7. Changes in the balance. Although the balance is more or less enduring, changes may occur as a consequence of normative challenges (e.g., parenthood) and stress (e.g., loss of a child). Changes in the balance result from either relatively conflict-free negotiation or crisis and conflict.
8. Health-facilitating balances. Although any balance of connection and separateness may be relatively satisfactory to both participants, certain balances facilitate the continued and healthy development of the participants.
9. The optimal balance. Although contextual factors (e.g., poverty, chronic illness) may limit that which is possible, health-facilitating systems are usually characterized by high levels of both connection and separateness.
10. Values. A system's characteristic interactions reflect underlying shared beliefs about the nature of humankind (e.g., how dangerous it is to be close to others) and other existential concerns (e.g., whether the world is orderly or capricious). The system's characteristic interactions also memorialize the underlying shared beliefs. Cultural factors often influence the values that predominate in a marital or family system.
For 30 years my colleagues and I have reported findings from three different studies, two of which were cross-sectional and descriptive and one of which was longitudinal (8–14). Basing our work on the value judgment that the cardinal tasks of the family are the facilitation of the continuing maturation of the spouses and the provision of an emotional climate conducive to the healthy development of the children, three groups, consisting of 128 individuals, were studied. Two of the groups, a middle-class Caucasian and a lower-income African American, contained adolescent children. The third group involved young, predominately middle-class couples expecting their first child at the start of the study. Multiple observational and self-report measures were used at the level of the individual, the couple, and the family in all three study groups.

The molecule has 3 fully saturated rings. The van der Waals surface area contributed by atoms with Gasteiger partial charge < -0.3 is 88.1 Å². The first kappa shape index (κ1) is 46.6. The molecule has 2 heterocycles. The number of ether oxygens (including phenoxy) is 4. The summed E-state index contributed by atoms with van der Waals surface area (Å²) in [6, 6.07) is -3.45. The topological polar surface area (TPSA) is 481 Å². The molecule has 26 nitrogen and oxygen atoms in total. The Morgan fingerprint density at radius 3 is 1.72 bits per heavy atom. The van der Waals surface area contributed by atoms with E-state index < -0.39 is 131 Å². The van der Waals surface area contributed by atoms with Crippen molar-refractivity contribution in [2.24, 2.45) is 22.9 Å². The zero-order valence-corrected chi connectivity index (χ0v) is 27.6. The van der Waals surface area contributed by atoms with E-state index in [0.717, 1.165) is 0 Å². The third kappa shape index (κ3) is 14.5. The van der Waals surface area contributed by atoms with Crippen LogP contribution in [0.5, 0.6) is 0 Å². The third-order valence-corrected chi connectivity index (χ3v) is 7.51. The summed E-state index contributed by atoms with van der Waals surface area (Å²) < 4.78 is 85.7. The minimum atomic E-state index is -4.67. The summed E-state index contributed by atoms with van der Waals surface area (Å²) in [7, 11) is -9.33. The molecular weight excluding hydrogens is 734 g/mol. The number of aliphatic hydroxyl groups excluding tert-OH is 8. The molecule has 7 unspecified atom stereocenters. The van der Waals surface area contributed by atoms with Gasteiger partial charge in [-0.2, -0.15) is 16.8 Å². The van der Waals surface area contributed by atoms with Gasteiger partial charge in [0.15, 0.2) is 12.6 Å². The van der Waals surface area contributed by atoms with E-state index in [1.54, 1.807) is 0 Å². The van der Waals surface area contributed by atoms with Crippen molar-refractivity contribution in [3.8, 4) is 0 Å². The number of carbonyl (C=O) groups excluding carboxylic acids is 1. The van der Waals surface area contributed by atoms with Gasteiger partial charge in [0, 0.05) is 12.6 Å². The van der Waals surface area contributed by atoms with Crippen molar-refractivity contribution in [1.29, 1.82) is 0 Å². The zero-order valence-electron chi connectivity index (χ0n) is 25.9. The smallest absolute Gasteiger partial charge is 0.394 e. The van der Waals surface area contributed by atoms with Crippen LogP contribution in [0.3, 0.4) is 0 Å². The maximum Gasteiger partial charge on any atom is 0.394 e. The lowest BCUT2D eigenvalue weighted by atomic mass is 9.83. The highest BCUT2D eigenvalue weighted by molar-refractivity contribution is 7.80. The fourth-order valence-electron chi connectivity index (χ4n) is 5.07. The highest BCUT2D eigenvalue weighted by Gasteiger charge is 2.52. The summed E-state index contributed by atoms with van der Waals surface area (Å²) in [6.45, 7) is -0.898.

For the purposes of this presentation, the focus is on the characteristics of the parents' marital relationship that facilitated healthy development of all family members. Despite the absence of overt psychiatric disturbances in the participants, the groups contained many couples and families who had overtly dysfunctional relational structures. Reasonably healthy people can construct very dysfunctional relationships.
First, it is clear that the marital relational structure formed the template for the family system. Although on the surface some couples may look either better or worse with the children present, independent ratings of marital and family videotapes are highly correlated.
Another within-group difference concerns what can be called style. Some competent couples have a charged, passionate bond, and others present a more even and bland exterior. For some, a vibrant sexuality is present, while for others, the sexual relationship is more peripheral. Some competent couples share a strong emphasis on career; for others, careers are valued not for themselves as much as for what marital and family benefits they provide. Religion is another difference. For some, neither beliefs nor practices are important, while for others, religion provides an important foundation for the marital relationship.
These and other differences are unrelated to the competence of the marital relationship in facilitating the maturation of the spouses and the healthy development of the children. What, then, is common to couples who so often seem very different in style? Characteristics of well-functioning marriages include the following.